Embattled Australia PM Abbott vows to consult more after Prince Philip furore

  • World
  • Wednesday, 28 Jan 2015

Britain's Prince Philip smiles during a visit to the Field of Remembrance at Westminster Abbey in London in this November 7, 2013 file photo. REUTERS/Luke MacGregor/Files

SYDNEY (Reuters) - Australian Prime Minister Tony Abbott said on Wednesday he would take criticism of his decision to grant Britain's Prince Philip a knighthood "on the chin", promising greater consultation as speculation about his future as leader mounted.

Abbott, an avowed monarchist who was born in England, bestowed Australia's highest honour on Queen Elizabeth's husband earlier this week, provoking widespread criticism, including some from within his party. [ID:nL4N0V51E4]

"In the end this is my call and I'm happy to take these things on the chin," Abbott told reporters in Melbourne. "Obviously there are some lessons in these things and the lesson that I learn is that there does need to be wider consultation about these sorts of awards in the future."

Australian-born media baron Rupert Murdoch, a staunch supporter of Abbott and his conservative Liberal-National government, waded into the furore, saying the prime minister's powerful chief of staff should quit.

"Abbott again. Tough to write, but if he won't replace top aide Peta Credlin she must do her patriotic duty and resign," Murdoch said on his Twitter feed. "Forget fairness. This change only way to recover team work and achieve so much possible for Australia. Leading involves cruel choices."

Credlin has been a lightening rod for much of the criticism of the Abbott leadership after a series of perceived missteps and a souring economy that have seen his popularity plummet in recent months.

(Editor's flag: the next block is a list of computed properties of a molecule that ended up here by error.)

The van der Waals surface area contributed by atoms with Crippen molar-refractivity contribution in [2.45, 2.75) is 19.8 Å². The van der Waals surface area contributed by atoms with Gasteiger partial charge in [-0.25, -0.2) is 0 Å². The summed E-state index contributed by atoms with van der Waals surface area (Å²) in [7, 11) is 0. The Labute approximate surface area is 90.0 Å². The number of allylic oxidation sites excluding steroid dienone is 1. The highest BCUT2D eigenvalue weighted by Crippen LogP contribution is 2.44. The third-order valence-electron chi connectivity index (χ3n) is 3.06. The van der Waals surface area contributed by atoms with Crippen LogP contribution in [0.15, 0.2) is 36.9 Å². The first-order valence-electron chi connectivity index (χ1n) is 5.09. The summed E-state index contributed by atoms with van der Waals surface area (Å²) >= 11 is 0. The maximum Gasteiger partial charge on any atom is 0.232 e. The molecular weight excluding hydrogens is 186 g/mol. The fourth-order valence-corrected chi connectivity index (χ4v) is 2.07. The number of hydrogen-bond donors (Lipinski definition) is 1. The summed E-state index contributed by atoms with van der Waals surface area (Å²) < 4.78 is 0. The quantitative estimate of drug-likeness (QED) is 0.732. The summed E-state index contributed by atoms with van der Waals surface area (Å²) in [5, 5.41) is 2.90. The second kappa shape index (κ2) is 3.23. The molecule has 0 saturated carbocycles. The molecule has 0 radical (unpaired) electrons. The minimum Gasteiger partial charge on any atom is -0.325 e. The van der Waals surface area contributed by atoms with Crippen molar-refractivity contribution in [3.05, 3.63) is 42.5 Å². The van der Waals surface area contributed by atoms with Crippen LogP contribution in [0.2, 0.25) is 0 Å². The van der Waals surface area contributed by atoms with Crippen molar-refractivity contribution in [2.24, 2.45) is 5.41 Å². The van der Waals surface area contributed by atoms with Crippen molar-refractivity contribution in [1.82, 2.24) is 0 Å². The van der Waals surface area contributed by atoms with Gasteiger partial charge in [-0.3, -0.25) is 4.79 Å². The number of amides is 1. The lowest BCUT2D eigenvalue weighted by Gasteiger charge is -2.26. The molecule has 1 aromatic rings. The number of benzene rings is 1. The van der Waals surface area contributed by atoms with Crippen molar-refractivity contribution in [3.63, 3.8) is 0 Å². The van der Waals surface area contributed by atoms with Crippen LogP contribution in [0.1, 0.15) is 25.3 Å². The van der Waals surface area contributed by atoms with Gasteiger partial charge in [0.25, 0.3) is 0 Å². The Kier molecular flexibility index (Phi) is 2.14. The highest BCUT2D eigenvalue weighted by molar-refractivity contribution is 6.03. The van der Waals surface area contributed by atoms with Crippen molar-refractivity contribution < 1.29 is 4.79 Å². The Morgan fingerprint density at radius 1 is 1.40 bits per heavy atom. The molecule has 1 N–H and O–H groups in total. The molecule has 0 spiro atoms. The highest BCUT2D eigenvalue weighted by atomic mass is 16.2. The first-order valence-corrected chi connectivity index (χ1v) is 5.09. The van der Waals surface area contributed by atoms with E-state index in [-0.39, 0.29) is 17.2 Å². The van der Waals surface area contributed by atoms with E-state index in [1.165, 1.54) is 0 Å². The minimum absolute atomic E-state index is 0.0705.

"Based on chats with Libs this AM, for the 1st time (& I can't believe I'm saying this) I now don't think PM can make it to the next election," Peter van Onselen, political commentator and contributing editor at Murdoch's The Australian newspaper said on Twitter.

Abbott's surprise reintroduction of knights and dames in the former British colony's honours system last year drew criticism that he was out of touch with national sentiment. At the time he said they were intended to recognise "pre-eminent Australians".

(Reporting by Lincoln Feast; Editing by Stephen Coates)

Article type: metered
User Type: anonymous web
User Status:
Campaign ID: 1
Cxense type: free
User access status: 3
Join our Telegram channel to get our Evening Alerts and breaking news highlights

Next In World

NATO not ready for equal dialogue with Moscow - Russian defence chief
Slain Kenyan Olympian Agnes Tirop buried in her home village
Austrian government proposes law to legalise assisted suicide
Islamic State claims responsibility for attack in Congo
Turkey's Erdogan orders 10 ambassadors declared 'persona non grata'
Russia puts man who leaked prison torture videos on wanted list
Spain vows to speed up aid to volcano-hit La Palma
Budapest hosts rival political rallies as Hungary's 2022 election race heats up
As Russia's COVID-19 toll surges, a Siberian hospital struggles to cope
Italy's Salvini ridicules calling of actor Gere to kidnapping trial

Others Also Read